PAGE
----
What is a 529 Plan?
Are you a parent trying to save money to pay for your child’s education? One of the best financial moves you can make to save for college is opening a 529 college savings plan. This article will discuss what is a 529 plan and why it’s important to have one.
As college costs continue to skyrocket and a college degree can potentially cost $500,000 in the upcoming decades
What is a 529 Plan?
A 529 plan is a college savings account that allows you (the parent) to contribute money to a tax-free investment account when the money is used to pay for college expenses. You can think of it an “Education 401k” because of the generous contribution limits and you invest in a select number of ETFs or Mutual Funds.
The primary advantage of saving for college with a 529 Plan is tax savings. If you made the same investments in your normal taxable brokerage account, you would have to pay capital gains tax each year on dividends and when you sold the stock. Over the life of the investment, that can result in thousands of tax dollars paid unnecessarily.
Plus, you might be able to qualify for a state income tax deduction as well by contributing to your state’s 529 plan. Keep in mind that if the money isn’t used for college expenses, it will be subject to a tax penalty.
Advantages of a 529 Plan
Here are several reasons why you should start contributing to a 529 plan today.
- Most Cost-Effective Way to Save for College
- High Contribution Limits and No Family Income Restrictions
- Contributions Earn More Interest Than a Bank Account
- Can Invest in Guided Age Range Plans or Individual Mutual Funds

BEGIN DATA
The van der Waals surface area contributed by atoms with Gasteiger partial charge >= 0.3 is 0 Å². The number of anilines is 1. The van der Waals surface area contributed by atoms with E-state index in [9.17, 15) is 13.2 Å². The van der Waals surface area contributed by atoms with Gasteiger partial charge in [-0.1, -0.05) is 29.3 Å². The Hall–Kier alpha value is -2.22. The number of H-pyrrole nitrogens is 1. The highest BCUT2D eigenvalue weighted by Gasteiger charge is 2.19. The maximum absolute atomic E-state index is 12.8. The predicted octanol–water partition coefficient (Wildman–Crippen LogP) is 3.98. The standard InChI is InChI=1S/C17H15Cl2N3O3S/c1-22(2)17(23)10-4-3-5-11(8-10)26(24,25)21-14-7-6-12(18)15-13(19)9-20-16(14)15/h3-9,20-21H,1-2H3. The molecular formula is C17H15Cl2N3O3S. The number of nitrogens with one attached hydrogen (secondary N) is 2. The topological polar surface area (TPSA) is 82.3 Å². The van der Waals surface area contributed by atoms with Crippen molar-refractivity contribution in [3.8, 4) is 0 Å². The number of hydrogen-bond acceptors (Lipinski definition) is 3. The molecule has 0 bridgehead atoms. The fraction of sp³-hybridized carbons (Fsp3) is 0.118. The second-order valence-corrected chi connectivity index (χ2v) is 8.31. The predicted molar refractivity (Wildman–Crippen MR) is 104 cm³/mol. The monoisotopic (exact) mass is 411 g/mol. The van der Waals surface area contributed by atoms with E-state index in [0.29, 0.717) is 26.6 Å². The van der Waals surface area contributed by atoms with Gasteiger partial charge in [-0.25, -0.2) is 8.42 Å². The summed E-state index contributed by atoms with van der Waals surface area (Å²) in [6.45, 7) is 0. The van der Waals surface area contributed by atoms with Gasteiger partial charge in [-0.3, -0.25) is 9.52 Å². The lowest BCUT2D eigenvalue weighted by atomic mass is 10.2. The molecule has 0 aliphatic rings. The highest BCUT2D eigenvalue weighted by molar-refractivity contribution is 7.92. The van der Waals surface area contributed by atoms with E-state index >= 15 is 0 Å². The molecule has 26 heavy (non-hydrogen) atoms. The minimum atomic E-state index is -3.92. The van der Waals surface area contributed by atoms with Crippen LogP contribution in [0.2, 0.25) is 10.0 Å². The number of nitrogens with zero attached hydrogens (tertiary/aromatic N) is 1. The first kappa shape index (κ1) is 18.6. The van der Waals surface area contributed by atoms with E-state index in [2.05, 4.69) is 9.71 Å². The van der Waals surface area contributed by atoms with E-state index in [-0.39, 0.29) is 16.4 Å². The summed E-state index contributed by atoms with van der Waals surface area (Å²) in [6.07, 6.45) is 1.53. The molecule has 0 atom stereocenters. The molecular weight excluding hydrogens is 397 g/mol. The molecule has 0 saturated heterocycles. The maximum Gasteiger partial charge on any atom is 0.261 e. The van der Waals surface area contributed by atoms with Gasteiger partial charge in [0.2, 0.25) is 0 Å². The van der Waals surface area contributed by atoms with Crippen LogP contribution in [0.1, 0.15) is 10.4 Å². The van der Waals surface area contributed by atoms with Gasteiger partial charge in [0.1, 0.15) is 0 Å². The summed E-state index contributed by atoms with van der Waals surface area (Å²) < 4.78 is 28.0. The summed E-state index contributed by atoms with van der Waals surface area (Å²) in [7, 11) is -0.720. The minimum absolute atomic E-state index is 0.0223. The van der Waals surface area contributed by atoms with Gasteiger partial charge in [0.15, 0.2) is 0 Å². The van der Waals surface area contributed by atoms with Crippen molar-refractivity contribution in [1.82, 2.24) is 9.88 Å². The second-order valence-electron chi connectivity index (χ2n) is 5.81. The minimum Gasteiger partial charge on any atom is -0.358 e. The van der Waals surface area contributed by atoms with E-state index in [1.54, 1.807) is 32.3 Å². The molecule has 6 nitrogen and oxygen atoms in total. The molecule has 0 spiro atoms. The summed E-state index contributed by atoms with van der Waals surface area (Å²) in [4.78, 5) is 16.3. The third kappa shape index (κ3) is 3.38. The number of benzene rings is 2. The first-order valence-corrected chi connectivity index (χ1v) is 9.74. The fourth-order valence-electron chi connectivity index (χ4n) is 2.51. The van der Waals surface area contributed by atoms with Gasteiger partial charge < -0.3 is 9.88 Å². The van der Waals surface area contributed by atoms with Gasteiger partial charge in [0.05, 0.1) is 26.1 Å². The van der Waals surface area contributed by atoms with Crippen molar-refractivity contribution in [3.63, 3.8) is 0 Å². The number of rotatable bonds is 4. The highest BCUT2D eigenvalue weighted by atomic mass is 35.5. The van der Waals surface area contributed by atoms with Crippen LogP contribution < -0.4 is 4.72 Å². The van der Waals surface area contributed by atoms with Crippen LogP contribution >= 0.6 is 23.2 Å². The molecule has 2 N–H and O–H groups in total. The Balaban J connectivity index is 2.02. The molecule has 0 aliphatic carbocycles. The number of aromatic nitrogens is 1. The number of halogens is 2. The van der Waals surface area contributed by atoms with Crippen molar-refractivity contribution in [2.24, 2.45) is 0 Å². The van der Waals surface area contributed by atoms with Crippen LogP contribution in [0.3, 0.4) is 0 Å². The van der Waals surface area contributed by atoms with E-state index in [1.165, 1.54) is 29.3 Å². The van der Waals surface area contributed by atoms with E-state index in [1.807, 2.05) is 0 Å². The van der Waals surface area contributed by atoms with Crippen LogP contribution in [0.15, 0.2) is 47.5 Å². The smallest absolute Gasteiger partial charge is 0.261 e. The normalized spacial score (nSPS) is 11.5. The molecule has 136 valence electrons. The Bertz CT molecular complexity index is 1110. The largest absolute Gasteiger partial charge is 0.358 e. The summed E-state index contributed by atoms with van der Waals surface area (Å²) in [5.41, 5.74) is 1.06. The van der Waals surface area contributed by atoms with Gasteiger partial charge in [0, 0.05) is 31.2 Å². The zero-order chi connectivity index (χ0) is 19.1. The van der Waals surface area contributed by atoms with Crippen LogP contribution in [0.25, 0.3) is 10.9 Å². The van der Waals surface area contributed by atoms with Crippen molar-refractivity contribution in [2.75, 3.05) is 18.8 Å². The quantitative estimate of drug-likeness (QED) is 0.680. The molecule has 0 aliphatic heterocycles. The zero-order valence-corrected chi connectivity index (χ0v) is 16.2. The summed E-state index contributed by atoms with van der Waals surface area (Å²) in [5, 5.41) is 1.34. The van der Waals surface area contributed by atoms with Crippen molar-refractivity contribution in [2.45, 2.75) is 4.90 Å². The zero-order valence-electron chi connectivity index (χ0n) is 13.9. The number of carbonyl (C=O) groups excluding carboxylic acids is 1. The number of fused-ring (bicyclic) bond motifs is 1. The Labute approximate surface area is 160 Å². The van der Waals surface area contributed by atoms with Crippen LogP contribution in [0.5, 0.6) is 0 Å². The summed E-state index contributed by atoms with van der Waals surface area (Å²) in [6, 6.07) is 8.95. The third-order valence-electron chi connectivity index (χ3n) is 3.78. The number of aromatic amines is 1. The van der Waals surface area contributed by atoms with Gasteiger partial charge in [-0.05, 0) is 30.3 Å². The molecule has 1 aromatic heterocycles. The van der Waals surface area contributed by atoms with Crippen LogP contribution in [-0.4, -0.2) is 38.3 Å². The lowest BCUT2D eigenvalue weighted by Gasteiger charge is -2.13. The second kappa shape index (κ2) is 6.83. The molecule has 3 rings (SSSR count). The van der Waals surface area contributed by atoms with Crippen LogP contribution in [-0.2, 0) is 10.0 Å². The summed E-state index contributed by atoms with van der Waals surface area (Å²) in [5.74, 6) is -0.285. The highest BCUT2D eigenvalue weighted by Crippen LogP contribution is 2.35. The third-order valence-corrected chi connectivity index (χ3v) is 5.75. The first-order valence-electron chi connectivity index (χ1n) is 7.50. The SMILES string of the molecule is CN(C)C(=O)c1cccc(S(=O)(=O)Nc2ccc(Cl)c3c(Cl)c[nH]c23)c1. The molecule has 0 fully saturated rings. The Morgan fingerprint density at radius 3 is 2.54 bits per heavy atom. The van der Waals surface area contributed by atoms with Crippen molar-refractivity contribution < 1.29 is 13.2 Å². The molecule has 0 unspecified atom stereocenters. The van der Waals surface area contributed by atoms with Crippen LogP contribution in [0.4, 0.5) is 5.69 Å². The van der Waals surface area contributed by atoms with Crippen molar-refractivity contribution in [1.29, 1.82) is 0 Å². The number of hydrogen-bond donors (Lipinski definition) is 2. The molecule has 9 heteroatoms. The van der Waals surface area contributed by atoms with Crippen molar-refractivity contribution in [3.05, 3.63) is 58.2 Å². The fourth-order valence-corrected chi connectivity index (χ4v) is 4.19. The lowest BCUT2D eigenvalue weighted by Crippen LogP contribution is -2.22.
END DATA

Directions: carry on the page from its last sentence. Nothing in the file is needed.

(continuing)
- Potentially Qualify for State Income Tax Deductions
Disadvantages of a 529 Plan
- Limited Investment Choices
- Subject to 10% Penalty if Contributions Not Used for College Expenses
How to Choose a 529 Plan
Nearly every state offers a 529 plan. And, you don’t have to sign-up for your state’s plan to use the funds in most instances. This can be extremely useful if your state 529 plan has high expenses or your child decides to attend an out-of-state college.
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You can research state 529 plans or your investment brokerage might offer their own 529 plan.
Be sure to choose a 529 plan with low fund expenses & annual account fees. Higher investment fees will reduce the total available balance your child can use to pay for college by thousands of dollars potentially. Investment fees for 529 plans can vary between 0.10% and 0.70%, that can be a significant difference over 18 years of investing.
You may also decide to look at the funds within a particular 529 plan. Just as some company 401k plans have funds with lousy performance, your 529 can be the same way. Check the Morningstar ratings of some of the funds you are interested in. As a disclaimer, past performance never guarantees similar future results, but, it can be a good indicator.
Once you have narrowed your potential choices to 2 or 3 plans, weigh the tax implications of each fund. If you plan on living in your current state through your child’s college years, choosing your state 529 plan can mean an extra deduction at tax time!
How to Contribute to a 529 Plan